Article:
I haven’t seen the Panorama programme about care home abuse because I have long given up on the BBC’s news and current affairs output. However, I shall make a point of watching it on iPlayer – and I’ll even try to avoid carping about the fact that Panorama could have made this programme some time ago when whistleblowers and Private Eye first alerted us to the problems in care homes and the deceptions and failures of the Care Quality Commission (CQC). It is amazing how the ‘balanced’ BBC’s focus changes according to the colour of our government.
For those of you who are not Private Eye subscribers, the magazine has been alleging that the CQC has effectively surrendered standards’ monitoring to the care homes themselves. When inspections are made, they are pre-announced. It has also been claimed that the CQC has been falsifying accounts of its actions; from memory, seven allegedly inadequate homes were claimed to have been shut down by the CQC but all or most had simply undergone a change of name before continuing business as usual with a clean record sheet from the CQC.
The care homes are bad enough but the CQC is an utter disgrace – as, indeed, most of our Kafkaesque regulatory system seems to be (I look forward to blogging about my soul-destroying experiences with the Local Government Ombudsman at some point in the future). The whole quango merryground seems little more than a front for cosy sinecures to be awarded to failed politicians and their assorted brown-nosers: the regulatory variety serve little purpose but to fog, distort and delay issues indefinitely – or until the faults become so big that they can no longer be hidden. FSA and the banks anyone?
And to what extent are the failings at the CQC driven by the blind cult of political correctness? Both the Chair and the Chief Executive of CQC are women: are they there on merit (here’s a clue – it seems unlikely!), are they party apparatchiks or do they satisfy some useless quota? And why is it that the care workers are on minimum wage in the private sector while the inspectorate is handsomely catered for in the state sector? Don’t the arguments about competitive pricing and greater efficiency/effectiveness apply to inspection? They certainly don’t seem to apply to quangos.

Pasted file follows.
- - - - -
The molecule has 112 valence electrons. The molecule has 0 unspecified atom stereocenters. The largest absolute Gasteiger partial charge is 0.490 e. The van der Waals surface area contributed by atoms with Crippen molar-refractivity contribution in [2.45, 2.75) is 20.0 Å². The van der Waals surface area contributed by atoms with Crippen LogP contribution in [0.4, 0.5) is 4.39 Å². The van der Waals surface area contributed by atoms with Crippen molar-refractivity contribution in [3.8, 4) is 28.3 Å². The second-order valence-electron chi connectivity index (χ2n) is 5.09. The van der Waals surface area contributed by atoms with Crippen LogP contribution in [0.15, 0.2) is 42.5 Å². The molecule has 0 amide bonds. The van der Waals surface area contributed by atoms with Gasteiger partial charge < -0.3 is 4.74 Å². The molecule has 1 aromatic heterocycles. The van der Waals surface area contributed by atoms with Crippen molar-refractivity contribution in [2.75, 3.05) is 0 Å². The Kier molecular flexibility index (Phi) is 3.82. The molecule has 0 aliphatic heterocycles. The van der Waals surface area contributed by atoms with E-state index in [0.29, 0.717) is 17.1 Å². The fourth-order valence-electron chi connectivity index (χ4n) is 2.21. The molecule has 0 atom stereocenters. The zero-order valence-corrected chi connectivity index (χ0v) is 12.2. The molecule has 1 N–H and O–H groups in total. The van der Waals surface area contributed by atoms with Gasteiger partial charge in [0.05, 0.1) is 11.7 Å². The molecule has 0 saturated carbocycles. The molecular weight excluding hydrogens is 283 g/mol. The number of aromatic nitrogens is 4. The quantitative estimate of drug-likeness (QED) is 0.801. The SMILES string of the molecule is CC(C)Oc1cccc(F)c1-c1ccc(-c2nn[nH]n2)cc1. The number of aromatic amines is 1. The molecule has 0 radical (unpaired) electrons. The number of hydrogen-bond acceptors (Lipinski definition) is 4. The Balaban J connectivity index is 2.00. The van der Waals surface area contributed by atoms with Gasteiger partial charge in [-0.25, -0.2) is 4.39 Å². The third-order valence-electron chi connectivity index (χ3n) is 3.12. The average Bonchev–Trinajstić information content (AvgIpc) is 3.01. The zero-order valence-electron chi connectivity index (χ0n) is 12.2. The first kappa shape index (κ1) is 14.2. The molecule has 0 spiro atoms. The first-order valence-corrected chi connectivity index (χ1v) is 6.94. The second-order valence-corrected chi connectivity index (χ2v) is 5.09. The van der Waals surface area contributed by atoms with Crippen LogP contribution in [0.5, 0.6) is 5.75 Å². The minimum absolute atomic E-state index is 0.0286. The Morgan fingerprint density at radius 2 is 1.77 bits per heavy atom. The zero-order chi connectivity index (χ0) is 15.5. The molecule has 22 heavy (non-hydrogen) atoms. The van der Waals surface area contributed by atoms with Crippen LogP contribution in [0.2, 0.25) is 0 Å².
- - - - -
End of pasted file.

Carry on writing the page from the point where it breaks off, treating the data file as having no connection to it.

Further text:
For all the faults lower down the chain, the real villain of this piece is the political system itself, paying lip-service to the needs of the vulnerable – and their families – while destroying their autonomy and placing them into an environment motivated by profit rather than care: we all want value for our taxes but value is never assessed on cost alone.
We know that the politicians and mandarins read Private Eye – they are quick enough to correct any perceived slight it publishes. From reports in the press, we also understand that families have raised these issues with MPs to no avail. So why have politicians not acted on these allegations before? Politicians are meant to represent us – and that includes the residents of care homes and their families – and yet they have ignored the problem until now. Was there not the time in between filling in their expense forms to take a few minutes to ask a few questions? The fact that Private Eye has continued to make the allegations with no apparent threat of a defamation action would surely suggest that they have some substance? How many politicians have even visited care homes in their constituencies for other than election purposes?
Sadly, I suspect that most of us – with considerable justification – anticipate that the outcome will be a whitewash. A few care workers will lose their jobs – some may be prosecuted for assault: maybe the Chair of the CQC will be obliged to resign and there will some faux contrition, lessons learned etc, etc to accompany a whole swathe of new regulations and checks aimed at the recruitment of care workers.
The fact that the fault lies in a blind eye being turned to existing regulation will be quietly elided from the record – just like those care home failures.